adjust the width
You have more flexibility with widths. If you prefer to keep things simple, use the “%defW” (default width) for all lines. Otherwise re-open the dialog with “Simulate/Define Systems...” and uncheck the option “same width for all lines”. The effect will be that a new width parameter will be created for each nucleus.
choose the battlefield
Simulating an whole spectrum is neither easy nor necessary. Select just a portion of it. The portion must be narrow enough to be clean from impurities and artifacts (including baseline distortions) and large enough to contain all the information that you need. The operation for selection simply consists in zooming in into the region you choose. In other words, only the displayed part is fitted. If you have used the cutter tool for fragmenting the frequency scale, only one fragment will be fitted.
tune the pulling force
In its basic version, the fitting algorithm simply refines the parameters until the first local minimum is found, which can correspond to the first peak or the first shoulder or even the present state of the simulation. To pull the algorithm out of these minima (in other words: to make something happen) you must instruct the program to correlate not only neighbor points but also those a little more distant. There's, however, the limited risk of taking a wrong path when this pulling force is too much. The name of the parameter is “pull”. The default value (60) is indicated when the starting guess is an accurate one. If you start from random parameters, increase “pull” up to the thousands. We can't give rules about how to set the best value. There's no substitute for experience. You can train yourself trying to fit a simulated spectrum with another one.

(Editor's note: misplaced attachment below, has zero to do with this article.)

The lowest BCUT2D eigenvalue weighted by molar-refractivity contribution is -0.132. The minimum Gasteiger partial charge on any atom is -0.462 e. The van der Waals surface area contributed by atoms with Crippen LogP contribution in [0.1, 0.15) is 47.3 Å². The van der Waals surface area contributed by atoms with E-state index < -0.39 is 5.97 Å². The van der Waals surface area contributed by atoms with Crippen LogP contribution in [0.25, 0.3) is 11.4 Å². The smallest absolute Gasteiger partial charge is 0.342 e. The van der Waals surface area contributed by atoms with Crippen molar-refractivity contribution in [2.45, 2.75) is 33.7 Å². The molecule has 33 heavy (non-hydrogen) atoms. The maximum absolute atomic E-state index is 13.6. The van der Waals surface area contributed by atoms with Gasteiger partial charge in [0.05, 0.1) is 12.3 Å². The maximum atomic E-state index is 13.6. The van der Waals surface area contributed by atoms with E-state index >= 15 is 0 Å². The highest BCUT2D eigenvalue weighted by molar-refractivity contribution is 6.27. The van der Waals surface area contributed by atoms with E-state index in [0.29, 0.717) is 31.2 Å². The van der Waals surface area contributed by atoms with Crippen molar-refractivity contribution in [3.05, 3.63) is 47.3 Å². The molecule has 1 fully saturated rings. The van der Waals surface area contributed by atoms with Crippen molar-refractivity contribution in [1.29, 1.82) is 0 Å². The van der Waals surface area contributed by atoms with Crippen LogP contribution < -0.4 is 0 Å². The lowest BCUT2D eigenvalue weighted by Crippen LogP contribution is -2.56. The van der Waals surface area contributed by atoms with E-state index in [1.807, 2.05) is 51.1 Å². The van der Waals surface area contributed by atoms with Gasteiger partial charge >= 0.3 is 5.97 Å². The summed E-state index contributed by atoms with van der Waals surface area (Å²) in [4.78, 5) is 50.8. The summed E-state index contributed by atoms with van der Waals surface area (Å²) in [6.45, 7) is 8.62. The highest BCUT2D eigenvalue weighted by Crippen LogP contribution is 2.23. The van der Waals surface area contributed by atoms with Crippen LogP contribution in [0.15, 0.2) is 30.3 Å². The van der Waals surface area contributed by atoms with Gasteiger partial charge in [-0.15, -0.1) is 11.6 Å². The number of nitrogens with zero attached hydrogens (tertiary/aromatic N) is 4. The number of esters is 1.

This parameter is ignored if you let iNMR optimize the individual line-widths.
What Happens to the Spectral Width
The command “Fit to Overlay” removes the parts of the spectrum that are not shown. The command “View/Full” doesn't help to make them visible again. To restore the full spectral width it is simply necessary to click the button “refresh” (that's what it's for; remember: it never hurts to click it!).
If you are not satisfied with the result of automatic fitting, you may try another run from the same starting guess and an higher value of “pull” or you may try randomizing the parameters (often it's a matter of trial and error, or of pure luck). The automatic fitting, when it can't find a solution, has the tendency to increase the coupling constants to unrealistic values. When you cannot measure the experimental couplings, and want to increase the rate of success, set all positive Js to 1 Hz and all negative Js to -1 Hz. Give the algorithm a sufficient pulling force and it will recalculate all of them correctly.
More often than not, it's easier to optimize all parameters at once than to optimize them one by one. In some cases, however, the winning strategy may be to optimize chemical shifts first and coupling constants afterwards.